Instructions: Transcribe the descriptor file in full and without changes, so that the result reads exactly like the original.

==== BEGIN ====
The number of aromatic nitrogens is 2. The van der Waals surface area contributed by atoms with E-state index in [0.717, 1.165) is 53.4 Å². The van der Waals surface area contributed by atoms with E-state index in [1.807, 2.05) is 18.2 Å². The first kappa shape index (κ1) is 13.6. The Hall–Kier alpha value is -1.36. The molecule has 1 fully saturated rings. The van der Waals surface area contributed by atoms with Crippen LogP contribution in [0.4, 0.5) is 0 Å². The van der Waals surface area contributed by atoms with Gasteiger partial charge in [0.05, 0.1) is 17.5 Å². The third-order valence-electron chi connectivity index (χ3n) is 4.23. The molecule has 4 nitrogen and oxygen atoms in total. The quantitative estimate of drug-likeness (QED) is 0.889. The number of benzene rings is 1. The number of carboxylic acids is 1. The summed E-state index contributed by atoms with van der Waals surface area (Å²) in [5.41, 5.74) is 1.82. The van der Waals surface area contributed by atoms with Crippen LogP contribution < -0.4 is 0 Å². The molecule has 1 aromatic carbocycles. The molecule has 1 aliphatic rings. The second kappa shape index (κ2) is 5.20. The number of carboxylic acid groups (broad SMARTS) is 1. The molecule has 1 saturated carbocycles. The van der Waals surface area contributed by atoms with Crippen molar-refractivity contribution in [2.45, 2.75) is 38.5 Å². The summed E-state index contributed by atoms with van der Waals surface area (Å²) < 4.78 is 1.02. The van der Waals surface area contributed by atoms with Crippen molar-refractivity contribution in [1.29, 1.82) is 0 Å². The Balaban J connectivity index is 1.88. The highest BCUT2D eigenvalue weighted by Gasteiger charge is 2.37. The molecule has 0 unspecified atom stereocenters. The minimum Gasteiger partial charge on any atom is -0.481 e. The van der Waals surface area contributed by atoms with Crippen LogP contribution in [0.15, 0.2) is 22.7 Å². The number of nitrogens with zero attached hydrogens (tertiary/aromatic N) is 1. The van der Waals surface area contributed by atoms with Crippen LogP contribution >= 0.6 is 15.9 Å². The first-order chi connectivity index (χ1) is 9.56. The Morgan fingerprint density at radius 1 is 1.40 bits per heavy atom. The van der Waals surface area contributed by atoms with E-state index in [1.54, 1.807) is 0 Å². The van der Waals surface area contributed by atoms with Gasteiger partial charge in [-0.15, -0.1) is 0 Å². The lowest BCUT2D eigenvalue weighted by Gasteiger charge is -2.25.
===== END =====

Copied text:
The number of aromatic nitrogens is 2. The van der Waals surface area contributed by atoms with E-state index in [0.717, 1.165) is 53.4 Å². The van der Waals surface area contributed by atoms with E-state index in [1.807, 2.05) is 18.2 Å². The first kappa shape index (κ1) is 13.6. The Hall–Kier alpha value is -1.36. The molecule has 1 fully saturated rings. The van der Waals surface area contributed by atoms with Crippen LogP contribution in [0.4, 0.5) is 0 Å². The van der Waals surface area contributed by atoms with Gasteiger partial charge in [0.05, 0.1) is 17.5 Å². The third-order valence-electron chi connectivity index (χ3n) is 4.23. The molecule has 4 nitrogen and oxygen atoms in total. The quantitative estimate of drug-likeness (QED) is 0.889. The number of benzene rings is 1. The number of carboxylic acids is 1. The summed E-state index contributed by atoms with van der Waals surface area (Å²) in [5.41, 5.74) is 1.82. The van der Waals surface area contributed by atoms with Crippen LogP contribution < -0.4 is 0 Å². The molecule has 1 aromatic carbocycles. The molecule has 1 aliphatic rings. The second kappa shape index (κ2) is 5.20. The number of carboxylic acid groups (broad SMARTS) is 1. The molecule has 1 saturated carbocycles. The van der Waals surface area contributed by atoms with Crippen molar-refractivity contribution in [2.45, 2.75) is 38.5 Å². The summed E-state index contributed by atoms with van der Waals surface area (Å²) < 4.78 is 1.02. The van der Waals surface area contributed by atoms with Crippen molar-refractivity contribution in [1.29, 1.82) is 0 Å². The Balaban J connectivity index is 1.88. The highest BCUT2D eigenvalue weighted by Gasteiger charge is 2.37. The molecule has 0 unspecified atom stereocenters. The minimum Gasteiger partial charge on any atom is -0.481 e. The van der Waals surface area contributed by atoms with Crippen LogP contribution in [0.15, 0.2) is 22.7 Å². The number of nitrogens with zero attached hydrogens (tertiary/aromatic N) is 1. The van der Waals surface area contributed by atoms with Crippen LogP contribution >= 0.6 is 15.9 Å². The first-order chi connectivity index (χ1) is 9.56. The Morgan fingerprint density at radius 1 is 1.40 bits per heavy atom. The van der Waals surface area contributed by atoms with E-state index in [1.54, 1.807) is 0 Å². The van der Waals surface area contributed by atoms with Gasteiger partial charge in [-0.15, -0.1) is 0 Å². The lowest BCUT2D eigenvalue weighted by Gasteiger charge is -2.25.